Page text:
Persons with chronic diseases often do not receive preventive care at the same rate as the general population.
Reasons for this are not clear.
Dr Lisbeth Selby and colleagues from the United Kingdom conducted a cross-sectional survey of patients with inflammatory bowel disease (IBD) and controls to assess receipt of 10 preventive health services.
|Difference in screening rates was 71% for IBD patients vs. 78% for controls|
|Inflammatory Bowel Diseases|
The researchers evaluated inflammatory bowel disease outpatients and primary care outpatients in 2006 at the University of Kentucky by trained clinicians, using chart data to augment patient response.
A second sample of inflammatory bowel disease patients from the University of Chicago was studied with a self-administered survey.
The researchers enrolled 242 inflammatory bowel disease subjects, and 100 control subjects were recruited from University of Kentucky primary care clinics.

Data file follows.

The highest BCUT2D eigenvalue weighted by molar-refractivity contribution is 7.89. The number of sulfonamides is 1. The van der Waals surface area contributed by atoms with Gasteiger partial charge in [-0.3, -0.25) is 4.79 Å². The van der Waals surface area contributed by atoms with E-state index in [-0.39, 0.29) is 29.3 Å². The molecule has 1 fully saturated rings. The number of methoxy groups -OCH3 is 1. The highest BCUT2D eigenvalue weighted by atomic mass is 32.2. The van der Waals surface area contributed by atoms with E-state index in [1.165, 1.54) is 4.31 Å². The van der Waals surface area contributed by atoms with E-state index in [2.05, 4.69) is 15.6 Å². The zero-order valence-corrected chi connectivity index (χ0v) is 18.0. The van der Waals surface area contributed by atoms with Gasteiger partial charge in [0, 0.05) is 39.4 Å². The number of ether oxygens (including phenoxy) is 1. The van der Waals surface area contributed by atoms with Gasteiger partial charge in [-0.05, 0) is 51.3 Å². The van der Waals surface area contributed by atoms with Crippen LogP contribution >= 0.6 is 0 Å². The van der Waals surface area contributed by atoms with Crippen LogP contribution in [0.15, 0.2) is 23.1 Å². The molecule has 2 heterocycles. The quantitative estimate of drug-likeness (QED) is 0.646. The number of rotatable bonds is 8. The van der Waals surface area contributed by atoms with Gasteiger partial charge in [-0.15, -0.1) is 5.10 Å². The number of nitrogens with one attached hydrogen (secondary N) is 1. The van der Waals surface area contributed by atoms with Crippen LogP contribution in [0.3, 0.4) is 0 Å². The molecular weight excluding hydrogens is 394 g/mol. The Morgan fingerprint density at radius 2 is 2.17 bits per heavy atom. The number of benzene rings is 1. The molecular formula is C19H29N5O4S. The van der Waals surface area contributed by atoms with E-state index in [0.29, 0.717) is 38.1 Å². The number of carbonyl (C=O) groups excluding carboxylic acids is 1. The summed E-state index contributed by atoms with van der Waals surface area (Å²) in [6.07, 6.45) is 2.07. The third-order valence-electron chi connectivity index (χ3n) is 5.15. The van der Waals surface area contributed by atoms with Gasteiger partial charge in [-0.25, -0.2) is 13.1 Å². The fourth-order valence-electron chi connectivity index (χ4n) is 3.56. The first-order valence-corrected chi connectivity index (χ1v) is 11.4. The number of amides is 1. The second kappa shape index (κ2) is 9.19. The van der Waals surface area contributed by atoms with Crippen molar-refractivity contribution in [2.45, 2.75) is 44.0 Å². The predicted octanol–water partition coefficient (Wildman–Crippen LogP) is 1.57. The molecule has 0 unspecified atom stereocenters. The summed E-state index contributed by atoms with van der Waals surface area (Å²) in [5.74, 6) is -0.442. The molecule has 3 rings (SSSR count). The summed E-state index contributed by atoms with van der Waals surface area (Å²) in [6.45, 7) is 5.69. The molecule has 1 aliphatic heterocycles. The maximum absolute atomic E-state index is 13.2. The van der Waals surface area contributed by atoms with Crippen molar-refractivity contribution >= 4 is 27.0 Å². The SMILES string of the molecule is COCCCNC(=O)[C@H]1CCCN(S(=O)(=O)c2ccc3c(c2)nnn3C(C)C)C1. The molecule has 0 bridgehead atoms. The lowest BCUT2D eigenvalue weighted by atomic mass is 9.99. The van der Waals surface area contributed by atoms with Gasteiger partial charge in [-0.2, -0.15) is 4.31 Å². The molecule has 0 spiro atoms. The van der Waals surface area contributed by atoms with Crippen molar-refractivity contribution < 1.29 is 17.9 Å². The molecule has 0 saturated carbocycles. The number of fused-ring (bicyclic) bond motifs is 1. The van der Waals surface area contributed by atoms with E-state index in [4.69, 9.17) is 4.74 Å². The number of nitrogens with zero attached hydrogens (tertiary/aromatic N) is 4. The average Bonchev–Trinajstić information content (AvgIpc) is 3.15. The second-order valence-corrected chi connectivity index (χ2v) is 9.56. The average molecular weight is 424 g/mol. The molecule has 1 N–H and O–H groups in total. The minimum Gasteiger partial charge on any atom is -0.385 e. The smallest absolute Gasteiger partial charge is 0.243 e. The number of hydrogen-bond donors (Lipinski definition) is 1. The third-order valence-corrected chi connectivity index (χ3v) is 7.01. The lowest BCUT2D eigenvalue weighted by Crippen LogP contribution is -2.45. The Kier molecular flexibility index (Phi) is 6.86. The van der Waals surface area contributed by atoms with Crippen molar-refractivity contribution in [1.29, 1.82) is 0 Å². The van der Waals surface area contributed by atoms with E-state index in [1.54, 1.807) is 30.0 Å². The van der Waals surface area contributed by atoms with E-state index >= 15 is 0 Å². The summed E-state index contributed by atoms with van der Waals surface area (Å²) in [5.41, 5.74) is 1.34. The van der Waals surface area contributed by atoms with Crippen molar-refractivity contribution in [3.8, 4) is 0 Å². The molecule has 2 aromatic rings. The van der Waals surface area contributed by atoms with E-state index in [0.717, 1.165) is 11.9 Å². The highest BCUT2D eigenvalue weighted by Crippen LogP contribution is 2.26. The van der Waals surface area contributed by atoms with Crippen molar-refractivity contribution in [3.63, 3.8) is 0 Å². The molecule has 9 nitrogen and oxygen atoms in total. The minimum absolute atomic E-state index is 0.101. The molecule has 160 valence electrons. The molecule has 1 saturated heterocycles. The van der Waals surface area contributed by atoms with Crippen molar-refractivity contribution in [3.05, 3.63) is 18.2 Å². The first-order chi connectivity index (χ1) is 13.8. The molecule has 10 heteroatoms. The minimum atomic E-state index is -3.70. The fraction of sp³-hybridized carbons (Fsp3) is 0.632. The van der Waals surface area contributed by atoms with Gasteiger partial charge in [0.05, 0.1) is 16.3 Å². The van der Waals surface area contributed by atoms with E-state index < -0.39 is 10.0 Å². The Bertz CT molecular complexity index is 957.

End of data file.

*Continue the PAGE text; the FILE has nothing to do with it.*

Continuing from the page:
The overall age-/sex-adjusted screening rate, as measured by the screening index, was significantly lower in inflammatory bowel disease subjects than in controls.
The team found that after adjusting for insurance status, the difference in screening rates was still lower for inflammatory bowel disease patients than for controls, at 71% versus 78%.
Neither disease type nor disease control rating predicted screening rate.
Dr Selbys' team concluded, "Our data suggest inflammatory bowel disease patients do not receive preventive services at the same rate as general medical patients."
"Preventive care is a facet of global inflammatory bowel disease management that deserves further study."